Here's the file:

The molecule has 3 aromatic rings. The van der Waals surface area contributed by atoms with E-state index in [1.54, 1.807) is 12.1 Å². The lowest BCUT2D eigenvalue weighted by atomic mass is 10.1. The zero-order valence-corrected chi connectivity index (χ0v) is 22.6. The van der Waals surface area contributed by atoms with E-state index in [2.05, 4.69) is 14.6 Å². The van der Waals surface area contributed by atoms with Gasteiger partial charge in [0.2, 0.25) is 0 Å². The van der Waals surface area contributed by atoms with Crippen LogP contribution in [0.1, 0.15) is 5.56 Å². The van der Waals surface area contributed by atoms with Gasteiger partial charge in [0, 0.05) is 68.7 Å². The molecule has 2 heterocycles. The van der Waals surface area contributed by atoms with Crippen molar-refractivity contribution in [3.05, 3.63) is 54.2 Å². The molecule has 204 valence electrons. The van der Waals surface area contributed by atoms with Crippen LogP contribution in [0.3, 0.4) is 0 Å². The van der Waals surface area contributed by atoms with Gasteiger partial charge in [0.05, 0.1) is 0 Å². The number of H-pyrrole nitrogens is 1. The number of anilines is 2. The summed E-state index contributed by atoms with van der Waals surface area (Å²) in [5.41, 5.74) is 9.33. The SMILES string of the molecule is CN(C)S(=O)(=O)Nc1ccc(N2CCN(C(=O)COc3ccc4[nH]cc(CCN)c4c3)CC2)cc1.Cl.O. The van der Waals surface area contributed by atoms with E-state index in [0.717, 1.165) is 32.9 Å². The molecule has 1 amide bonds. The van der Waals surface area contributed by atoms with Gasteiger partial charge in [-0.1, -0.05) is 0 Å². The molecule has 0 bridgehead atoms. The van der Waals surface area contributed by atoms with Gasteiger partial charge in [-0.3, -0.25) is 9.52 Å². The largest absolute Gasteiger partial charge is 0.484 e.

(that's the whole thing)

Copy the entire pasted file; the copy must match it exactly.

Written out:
The molecule has 3 aromatic rings. The van der Waals surface area contributed by atoms with E-state index in [1.54, 1.807) is 12.1 Å². The lowest BCUT2D eigenvalue weighted by atomic mass is 10.1. The zero-order valence-corrected chi connectivity index (χ0v) is 22.6. The van der Waals surface area contributed by atoms with E-state index in [2.05, 4.69) is 14.6 Å². The van der Waals surface area contributed by atoms with Gasteiger partial charge in [0.2, 0.25) is 0 Å². The van der Waals surface area contributed by atoms with Crippen LogP contribution in [0.1, 0.15) is 5.56 Å². The van der Waals surface area contributed by atoms with Gasteiger partial charge in [0, 0.05) is 68.7 Å². The molecule has 2 heterocycles. The van der Waals surface area contributed by atoms with Crippen molar-refractivity contribution in [3.05, 3.63) is 54.2 Å². The molecule has 204 valence electrons. The van der Waals surface area contributed by atoms with Crippen LogP contribution in [0.3, 0.4) is 0 Å². The van der Waals surface area contributed by atoms with Gasteiger partial charge in [0.05, 0.1) is 0 Å². The number of H-pyrrole nitrogens is 1. The number of anilines is 2. The summed E-state index contributed by atoms with van der Waals surface area (Å²) in [5.41, 5.74) is 9.33. The SMILES string of the molecule is CN(C)S(=O)(=O)Nc1ccc(N2CCN(C(=O)COc3ccc4[nH]cc(CCN)c4c3)CC2)cc1.Cl.O. The van der Waals surface area contributed by atoms with E-state index in [0.717, 1.165) is 32.9 Å². The molecule has 1 amide bonds. The van der Waals surface area contributed by atoms with Gasteiger partial charge in [-0.1, -0.05) is 0 Å². The molecule has 0 bridgehead atoms. The van der Waals surface area contributed by atoms with Gasteiger partial charge in [-0.3, -0.25) is 9.52 Å². The largest absolute Gasteiger partial charge is 0.484 e.